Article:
For all four DLC packs, there could be no more than 10,000 lines of dialogue total. That may sound like a sufficient amount, at first blush. That would allot 2,500 lines for each four-hour add-on, only slightly less than the 3,000 lines of dialogue that appear in an average motion picture. However, 10,000 lines of dialogue is a fraction of what appears in an average full, open-world video game. Mass Effect 2 had around 30,000 lines. Fallout 3 had 40,000. Grand Theft Auto IV had a staggering 80,000 lines of dialogue. Creating downloadable content for Fallout: New Vegas required the same amount of speech as these full fledged titles, but its piecemeal nature and smaller price tag mandated a smaller budget. "I will admit one bit of trickery I did was, because we had a limited number of voice lines, we started doing things like making some of the main characters mute," Avellone said. "So they'd only do like, hand gestures and symbols and non-spoken text. We were only able to get away with that for so long."
Bethesda requires a process called "text lock" for each of their titles, during which the script is essentially frozen for two weeks and checked for problems. Every line of dialogue is combed for errors, quest text is examined for logic flaws, voice sets are lined up against dialogue to make sure that voice overs and subtitles match. Everything is examined, from major NPC conversations to "barks," the reactive dialogue that characters shout during gameplay. Each character has 35 to 50 barks, Avellone said, which further ate into the team's 10,000 line total.
IGN Australia talked to Wade Savage, behind fan project Fallout: Lanius. Some cuts follow.
“I've loved the Fallout games since the first one, and I just knew that I could do the material justice. Fallout: New Vegas offered up some interesting characters to work with and it also helps that I just loved the game. “Fallout: Lanius serves as a monumental change in style for me, as I've just directed a really heavy drama. I really like the idea of doing something that challenges my skills as a director and storyteller. That, and Lanius as a character is really interesting.” Shooting out of Perth in Western Australia Fallout: Lanius is an origin story of Legate Lanius, the primary antagonist from 2010's Fallout: New Vegas, so Savage’s first step was to strike up a relationship with Obsidian. “At the beginning of the process I contacted Chris Avellone and John Gonzalez for story notes,” says Savage. “Both of them gave me a really great insight into what kind of man Lanius was; this in turn helped me flesh him out as a character.” “Obsidian has been really supportive of the project thus far, so much so that a few designers have pledged to our film. I guess the key is being really upfront about what kind of project we are trying to create and why we are doing it. The key been making it clear that we want to produce the best fallout film there is, within the frame work we have.” “Our team is all incredibly experienced,” says Savage. “I've cast strongman and martial artist Johnny Domino as Lanius, and I've cast theatre performer and Australia's Next Top Model finalist Caris Eves as Quill – a tribal girl.” “Our cinematographers Sam Winzar and Ben Pascoe have shot on feature films, commercials and music videos. My production designer Alana Starcevich has designed everything from theatre productions to feature films. Our prop designers Jeremy Shaw and Jon Toll have worked on projects like The Lord of the Rings and King Kong. Makeup FX artists Kate Anderson and Naomi Lynch have done extensive work in the industry, Naomi recently working on Drift with Sam Worthington. “Our fight designer Kaneda Cruz trained in Japan and Hong Kong and was the Blue Power Ranger in Mighty Morphin’ Power Rangers! Goodness, a Power Ranger! Kinda feel like he should be on the NCR's side though. You can find more and contribute here.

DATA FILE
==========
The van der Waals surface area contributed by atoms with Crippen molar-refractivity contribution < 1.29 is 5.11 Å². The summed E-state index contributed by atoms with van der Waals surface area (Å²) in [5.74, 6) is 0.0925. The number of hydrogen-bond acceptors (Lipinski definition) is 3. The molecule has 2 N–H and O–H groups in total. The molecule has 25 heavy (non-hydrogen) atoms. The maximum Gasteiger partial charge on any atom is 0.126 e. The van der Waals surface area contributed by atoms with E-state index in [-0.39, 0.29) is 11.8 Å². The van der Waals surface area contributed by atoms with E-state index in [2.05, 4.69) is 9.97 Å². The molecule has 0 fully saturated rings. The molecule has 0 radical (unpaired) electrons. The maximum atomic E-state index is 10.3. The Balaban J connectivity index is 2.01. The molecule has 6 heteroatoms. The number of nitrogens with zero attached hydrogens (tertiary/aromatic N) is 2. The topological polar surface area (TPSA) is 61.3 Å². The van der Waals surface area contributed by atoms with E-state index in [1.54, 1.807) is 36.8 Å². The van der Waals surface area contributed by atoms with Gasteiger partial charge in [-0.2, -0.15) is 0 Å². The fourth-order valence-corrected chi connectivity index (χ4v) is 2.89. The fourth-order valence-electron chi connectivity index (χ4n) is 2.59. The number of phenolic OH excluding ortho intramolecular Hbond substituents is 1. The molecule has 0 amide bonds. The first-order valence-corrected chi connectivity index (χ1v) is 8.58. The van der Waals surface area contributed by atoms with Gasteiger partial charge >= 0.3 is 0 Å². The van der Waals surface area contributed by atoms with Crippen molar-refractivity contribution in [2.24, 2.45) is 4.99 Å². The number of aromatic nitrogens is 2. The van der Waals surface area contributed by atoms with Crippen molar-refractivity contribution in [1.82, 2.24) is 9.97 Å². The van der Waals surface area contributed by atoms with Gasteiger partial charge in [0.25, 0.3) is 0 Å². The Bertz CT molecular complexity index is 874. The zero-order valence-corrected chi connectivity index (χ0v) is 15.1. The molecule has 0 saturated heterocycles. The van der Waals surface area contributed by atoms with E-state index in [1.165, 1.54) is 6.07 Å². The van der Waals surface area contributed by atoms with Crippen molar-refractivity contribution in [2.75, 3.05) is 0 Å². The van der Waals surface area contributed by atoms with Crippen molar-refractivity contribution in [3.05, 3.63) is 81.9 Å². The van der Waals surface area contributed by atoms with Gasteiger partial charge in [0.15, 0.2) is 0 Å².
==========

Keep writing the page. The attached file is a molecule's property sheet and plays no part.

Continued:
If like the cool kids you've been playing XCOM: Enemy Unknown, then join us over at The XCOM Wiki. You might even spot a familiar face or two.
As you may have noticed, I'm winding down Eternity coverage as its not a Post Apocolyptic game, but it still promises to be the best RPG ever, ever (except maybe for Wasteland 2 and Fallout 1). The Kickstarter now stands at $ 2.932 Million, with over $50k extra in direct paypal pledges. Over 60,000 people have contributed so far, and there's just 3 days to go. So buy now if you haven't already.
Relic of the war that wasn't
I know I promised a piece on Seoul City Sue, but sadly my exam prep took more time than expected. However to celebrate the release of XCOM: Enemy Unknown, take a look at this:
A real Genuine plan for a USAF Flying saucer. This find in the US national archives describes a craft that would fly 2,600MPH (thats over 3 times the speed of sound) and as high as 100,000 ft. Expected cost (without inflation a mere $3.1 Million (or $26.6 Million today). As with most relics, the project was cancelled. The guardian has more.